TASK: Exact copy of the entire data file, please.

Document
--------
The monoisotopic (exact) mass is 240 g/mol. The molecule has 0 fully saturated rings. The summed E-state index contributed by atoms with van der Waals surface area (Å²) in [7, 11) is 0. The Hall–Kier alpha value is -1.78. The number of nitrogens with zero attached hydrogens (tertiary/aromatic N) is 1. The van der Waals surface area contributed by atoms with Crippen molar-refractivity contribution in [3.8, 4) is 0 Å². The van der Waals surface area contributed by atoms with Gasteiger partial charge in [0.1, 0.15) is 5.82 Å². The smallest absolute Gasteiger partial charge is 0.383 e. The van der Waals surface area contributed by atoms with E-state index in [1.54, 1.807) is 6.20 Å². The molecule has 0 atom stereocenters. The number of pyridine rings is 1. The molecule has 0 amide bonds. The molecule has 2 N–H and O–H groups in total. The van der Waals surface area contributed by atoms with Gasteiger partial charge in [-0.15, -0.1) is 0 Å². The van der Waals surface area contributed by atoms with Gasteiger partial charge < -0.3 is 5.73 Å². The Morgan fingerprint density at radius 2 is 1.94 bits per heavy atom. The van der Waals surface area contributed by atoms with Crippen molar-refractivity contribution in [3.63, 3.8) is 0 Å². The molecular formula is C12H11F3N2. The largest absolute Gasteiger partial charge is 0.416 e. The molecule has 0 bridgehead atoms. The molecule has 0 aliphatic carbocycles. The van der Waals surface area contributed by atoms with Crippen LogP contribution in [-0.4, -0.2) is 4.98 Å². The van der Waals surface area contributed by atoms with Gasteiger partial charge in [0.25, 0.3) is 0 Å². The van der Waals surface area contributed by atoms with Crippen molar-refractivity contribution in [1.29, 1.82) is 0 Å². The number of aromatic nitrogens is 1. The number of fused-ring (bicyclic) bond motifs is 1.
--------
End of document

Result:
The monoisotopic (exact) mass is 240 g/mol. The molecule has 0 fully saturated rings. The summed E-state index contributed by atoms with van der Waals surface area (Å²) in [7, 11) is 0. The Hall–Kier alpha value is -1.78. The number of nitrogens with zero attached hydrogens (tertiary/aromatic N) is 1. The van der Waals surface area contributed by atoms with Crippen molar-refractivity contribution in [3.8, 4) is 0 Å². The van der Waals surface area contributed by atoms with Gasteiger partial charge in [0.1, 0.15) is 5.82 Å². The smallest absolute Gasteiger partial charge is 0.383 e. The van der Waals surface area contributed by atoms with E-state index in [1.54, 1.807) is 6.20 Å². The molecule has 0 atom stereocenters. The number of pyridine rings is 1. The molecule has 0 amide bonds. The molecule has 2 N–H and O–H groups in total. The van der Waals surface area contributed by atoms with Gasteiger partial charge in [-0.15, -0.1) is 0 Å². The van der Waals surface area contributed by atoms with Gasteiger partial charge < -0.3 is 5.73 Å². The Morgan fingerprint density at radius 2 is 1.94 bits per heavy atom. The van der Waals surface area contributed by atoms with Crippen molar-refractivity contribution in [3.63, 3.8) is 0 Å². The molecular formula is C12H11F3N2. The largest absolute Gasteiger partial charge is 0.416 e. The molecule has 0 bridgehead atoms. The molecule has 0 aliphatic carbocycles. The van der Waals surface area contributed by atoms with Crippen LogP contribution in [-0.4, -0.2) is 4.98 Å². The van der Waals surface area contributed by atoms with Gasteiger partial charge in [0.25, 0.3) is 0 Å². The van der Waals surface area contributed by atoms with Crippen molar-refractivity contribution in [1.29, 1.82) is 0 Å². The number of aromatic nitrogens is 1. The number of fused-ring (bicyclic) bond motifs is 1.